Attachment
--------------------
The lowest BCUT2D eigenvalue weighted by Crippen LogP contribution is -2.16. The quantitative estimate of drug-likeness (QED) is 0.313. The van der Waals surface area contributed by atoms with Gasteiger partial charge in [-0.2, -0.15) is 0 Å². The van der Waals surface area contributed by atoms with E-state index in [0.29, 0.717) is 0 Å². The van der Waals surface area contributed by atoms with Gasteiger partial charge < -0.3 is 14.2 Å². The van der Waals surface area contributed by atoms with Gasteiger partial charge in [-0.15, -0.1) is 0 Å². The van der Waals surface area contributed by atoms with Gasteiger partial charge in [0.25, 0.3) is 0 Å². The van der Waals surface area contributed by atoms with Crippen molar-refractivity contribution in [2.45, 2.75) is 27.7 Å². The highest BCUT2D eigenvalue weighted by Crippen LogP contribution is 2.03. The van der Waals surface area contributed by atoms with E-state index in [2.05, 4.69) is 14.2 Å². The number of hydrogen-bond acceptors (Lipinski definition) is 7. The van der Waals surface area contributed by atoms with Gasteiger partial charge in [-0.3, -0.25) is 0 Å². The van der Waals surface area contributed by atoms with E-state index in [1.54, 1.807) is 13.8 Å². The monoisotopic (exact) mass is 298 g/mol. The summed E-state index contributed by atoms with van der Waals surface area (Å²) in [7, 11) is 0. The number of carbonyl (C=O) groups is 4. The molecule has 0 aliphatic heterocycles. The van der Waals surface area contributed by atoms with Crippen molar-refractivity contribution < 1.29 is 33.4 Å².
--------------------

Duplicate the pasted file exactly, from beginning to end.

The lowest BCUT2D eigenvalue weighted by Crippen LogP contribution is -2.16. The quantitative estimate of drug-likeness (QED) is 0.313. The van der Waals surface area contributed by atoms with Gasteiger partial charge in [-0.2, -0.15) is 0 Å². The van der Waals surface area contributed by atoms with E-state index in [0.29, 0.717) is 0 Å². The van der Waals surface area contributed by atoms with Gasteiger partial charge < -0.3 is 14.2 Å². The van der Waals surface area contributed by atoms with Gasteiger partial charge in [-0.15, -0.1) is 0 Å². The van der Waals surface area contributed by atoms with Gasteiger partial charge in [0.25, 0.3) is 0 Å². The van der Waals surface area contributed by atoms with Crippen molar-refractivity contribution in [2.45, 2.75) is 27.7 Å². The highest BCUT2D eigenvalue weighted by Crippen LogP contribution is 2.03. The van der Waals surface area contributed by atoms with E-state index in [2.05, 4.69) is 14.2 Å². The number of hydrogen-bond acceptors (Lipinski definition) is 7. The van der Waals surface area contributed by atoms with Gasteiger partial charge in [-0.3, -0.25) is 0 Å². The van der Waals surface area contributed by atoms with E-state index in [1.54, 1.807) is 13.8 Å². The monoisotopic (exact) mass is 298 g/mol. The summed E-state index contributed by atoms with van der Waals surface area (Å²) in [7, 11) is 0. The number of carbonyl (C=O) groups is 4. The molecule has 0 aliphatic heterocycles. The van der Waals surface area contributed by atoms with Crippen molar-refractivity contribution < 1.29 is 33.4 Å².